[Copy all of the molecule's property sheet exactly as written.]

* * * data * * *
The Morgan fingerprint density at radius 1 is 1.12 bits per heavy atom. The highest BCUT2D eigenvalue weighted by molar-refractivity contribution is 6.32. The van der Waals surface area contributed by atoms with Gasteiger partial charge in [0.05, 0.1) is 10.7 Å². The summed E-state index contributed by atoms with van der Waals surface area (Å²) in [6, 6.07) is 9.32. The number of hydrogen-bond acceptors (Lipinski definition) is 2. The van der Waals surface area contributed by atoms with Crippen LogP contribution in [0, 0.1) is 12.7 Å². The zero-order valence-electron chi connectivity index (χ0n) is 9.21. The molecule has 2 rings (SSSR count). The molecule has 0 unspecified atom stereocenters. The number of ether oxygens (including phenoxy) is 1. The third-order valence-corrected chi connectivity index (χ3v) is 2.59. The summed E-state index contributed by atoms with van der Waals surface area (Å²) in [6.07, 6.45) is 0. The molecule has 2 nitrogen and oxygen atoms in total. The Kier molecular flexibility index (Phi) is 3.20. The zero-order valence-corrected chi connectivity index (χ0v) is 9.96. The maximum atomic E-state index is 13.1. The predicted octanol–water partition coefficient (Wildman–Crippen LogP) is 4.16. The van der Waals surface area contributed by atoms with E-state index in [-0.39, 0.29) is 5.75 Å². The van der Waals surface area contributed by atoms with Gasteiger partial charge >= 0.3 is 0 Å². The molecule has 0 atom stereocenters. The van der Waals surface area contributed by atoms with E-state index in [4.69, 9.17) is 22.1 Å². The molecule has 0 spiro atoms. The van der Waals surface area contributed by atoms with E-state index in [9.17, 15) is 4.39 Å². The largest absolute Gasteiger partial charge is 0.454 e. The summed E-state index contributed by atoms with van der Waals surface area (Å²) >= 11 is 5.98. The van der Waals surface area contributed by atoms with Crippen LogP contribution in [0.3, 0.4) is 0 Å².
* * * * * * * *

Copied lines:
The Morgan fingerprint density at radius 1 is 1.12 bits per heavy atom. The highest BCUT2D eigenvalue weighted by molar-refractivity contribution is 6.32. The van der Waals surface area contributed by atoms with Gasteiger partial charge in [0.05, 0.1) is 10.7 Å². The summed E-state index contributed by atoms with van der Waals surface area (Å²) in [6, 6.07) is 9.32. The number of hydrogen-bond acceptors (Lipinski definition) is 2. The van der Waals surface area contributed by atoms with Crippen LogP contribution in [0, 0.1) is 12.7 Å². The zero-order valence-electron chi connectivity index (χ0n) is 9.21. The molecule has 2 rings (SSSR count). The molecule has 0 unspecified atom stereocenters. The number of ether oxygens (including phenoxy) is 1. The third-order valence-corrected chi connectivity index (χ3v) is 2.59. The summed E-state index contributed by atoms with van der Waals surface area (Å²) in [6.07, 6.45) is 0. The molecule has 2 nitrogen and oxygen atoms in total. The Kier molecular flexibility index (Phi) is 3.20. The zero-order valence-corrected chi connectivity index (χ0v) is 9.96. The maximum atomic E-state index is 13.1. The predicted octanol–water partition coefficient (Wildman–Crippen LogP) is 4.16. The van der Waals surface area contributed by atoms with E-state index in [-0.39, 0.29) is 5.75 Å². The van der Waals surface area contributed by atoms with Gasteiger partial charge >= 0.3 is 0 Å². The molecule has 0 atom stereocenters. The van der Waals surface area contributed by atoms with E-state index in [4.69, 9.17) is 22.1 Å². The molecule has 0 spiro atoms. The van der Waals surface area contributed by atoms with E-state index in [9.17, 15) is 4.39 Å². The largest absolute Gasteiger partial charge is 0.454 e. The summed E-state index contributed by atoms with van der Waals surface area (Å²) >= 11 is 5.98. The van der Waals surface area contributed by atoms with Crippen LogP contribution in [0.3, 0.4) is 0 Å².